I am humbly thankful for the blood that was shed on our behalf by the soldiers, sailors, and Marines that died during this second war of Independence. ~ Mike Hall

I am thankful for my expanded knowledge of the War of 1812. In learning I have a new appreciation for my heritage, before and since America became the United States of America. The cost is far greater than I had imagined before. God bless those that fought then and today. ~ Janett Call

My thanks go to those that work so hard today to preserve the stories of the past, whether it be within the War of 1812 Preserve the Pensions project or elsewhere. My thanks go to all those who sacrificed for this country during a time of war; those who fought, those who stayed at home. My thanks go to the thousands of people who have supported this effort, and who continue to do so. ~ Jen Baldwin

This week, we will sit down at our tables and feast. We will work together to make our nation stronger, to do what is right, to do what is good. We will all give thanks for those that came before us, for those that serve our country today.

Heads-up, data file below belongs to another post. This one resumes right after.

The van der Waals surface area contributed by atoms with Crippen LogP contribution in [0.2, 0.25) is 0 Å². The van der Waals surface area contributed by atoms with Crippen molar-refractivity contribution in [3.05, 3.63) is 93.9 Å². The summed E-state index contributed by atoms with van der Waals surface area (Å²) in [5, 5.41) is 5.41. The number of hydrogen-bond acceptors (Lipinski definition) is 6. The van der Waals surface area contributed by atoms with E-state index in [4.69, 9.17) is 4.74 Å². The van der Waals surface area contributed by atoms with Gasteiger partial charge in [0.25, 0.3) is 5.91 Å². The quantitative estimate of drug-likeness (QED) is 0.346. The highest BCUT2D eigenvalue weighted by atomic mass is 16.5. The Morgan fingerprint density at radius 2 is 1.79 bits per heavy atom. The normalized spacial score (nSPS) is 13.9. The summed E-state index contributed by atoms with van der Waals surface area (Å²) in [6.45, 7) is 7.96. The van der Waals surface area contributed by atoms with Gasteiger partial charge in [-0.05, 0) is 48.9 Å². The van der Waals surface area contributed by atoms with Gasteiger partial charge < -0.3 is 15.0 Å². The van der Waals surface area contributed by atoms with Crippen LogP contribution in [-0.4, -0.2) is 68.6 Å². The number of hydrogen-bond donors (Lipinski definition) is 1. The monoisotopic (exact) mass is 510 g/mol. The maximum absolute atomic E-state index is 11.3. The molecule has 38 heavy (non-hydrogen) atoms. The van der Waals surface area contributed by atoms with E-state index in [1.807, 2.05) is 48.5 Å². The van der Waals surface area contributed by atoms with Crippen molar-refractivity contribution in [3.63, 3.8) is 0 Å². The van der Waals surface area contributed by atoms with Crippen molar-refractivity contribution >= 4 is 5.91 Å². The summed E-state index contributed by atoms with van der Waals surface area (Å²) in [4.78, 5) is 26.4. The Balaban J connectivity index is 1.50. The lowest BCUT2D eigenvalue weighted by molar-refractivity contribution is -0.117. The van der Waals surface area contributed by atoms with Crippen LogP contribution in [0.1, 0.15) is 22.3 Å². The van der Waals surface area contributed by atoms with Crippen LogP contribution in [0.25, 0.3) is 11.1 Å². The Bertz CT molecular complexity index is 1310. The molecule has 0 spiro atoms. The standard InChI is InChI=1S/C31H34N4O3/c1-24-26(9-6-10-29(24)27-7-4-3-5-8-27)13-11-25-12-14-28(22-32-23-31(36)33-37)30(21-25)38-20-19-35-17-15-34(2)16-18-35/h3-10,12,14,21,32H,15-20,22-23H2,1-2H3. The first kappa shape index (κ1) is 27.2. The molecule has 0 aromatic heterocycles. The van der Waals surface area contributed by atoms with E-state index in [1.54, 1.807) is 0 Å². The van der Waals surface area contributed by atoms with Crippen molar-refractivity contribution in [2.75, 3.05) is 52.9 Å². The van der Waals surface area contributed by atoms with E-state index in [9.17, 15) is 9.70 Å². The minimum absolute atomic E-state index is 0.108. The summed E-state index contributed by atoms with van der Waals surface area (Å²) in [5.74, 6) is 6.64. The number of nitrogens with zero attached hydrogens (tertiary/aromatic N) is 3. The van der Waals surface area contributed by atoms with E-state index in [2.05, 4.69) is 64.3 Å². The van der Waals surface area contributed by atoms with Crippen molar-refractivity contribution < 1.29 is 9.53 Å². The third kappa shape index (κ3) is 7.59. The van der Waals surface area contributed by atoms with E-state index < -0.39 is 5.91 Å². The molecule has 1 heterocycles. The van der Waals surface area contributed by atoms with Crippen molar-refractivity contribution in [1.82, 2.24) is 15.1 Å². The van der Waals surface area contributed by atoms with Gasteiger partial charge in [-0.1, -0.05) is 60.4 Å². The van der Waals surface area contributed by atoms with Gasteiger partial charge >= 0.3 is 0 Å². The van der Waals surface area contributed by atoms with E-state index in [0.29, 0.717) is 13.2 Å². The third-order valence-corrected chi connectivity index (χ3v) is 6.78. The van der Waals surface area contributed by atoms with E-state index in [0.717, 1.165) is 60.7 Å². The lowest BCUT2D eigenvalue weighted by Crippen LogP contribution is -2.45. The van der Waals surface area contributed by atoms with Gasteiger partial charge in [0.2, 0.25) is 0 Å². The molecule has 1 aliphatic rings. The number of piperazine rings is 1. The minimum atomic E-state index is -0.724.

From our family to yours, may you have a wonderful Thanksgiving.



New book to assist in War of 1812 research

Craig R. Scott, CG, FUGA announced today his new book is now available. The following statement is made available by Heritage Books, Inc.

Understanding Revolutionary War and Invalid Pension Ledgers 1818-1872, and Pension Payment Vouchers They Represent


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Understanding Revolutionary War and Invalid Pension Ledgers 1818-1872, and Pension Payment Vouchers They Represent

The purpose of this pamphlet is two-fold: to provide advice on how to effectively and efficiently use pension ledgers and as a finding aid to pension ledgers and pension vouchers that relate to Revolutionary War pensioners and some invalid pensioners of the War of 1812.

It is based on a finding aid found in the Microfilm Reading Room of the National Archives, Washington, D.C., and the author’s many years experience with pension ledgers and payment vouchers. The pensions that are the focus of this pamphlet are the various Revolutionary War and Old Wars pensions that were paid under various acts from the end of the Revolutionary War until the last act dealing with Revolutionary War widows in 1858.

They include: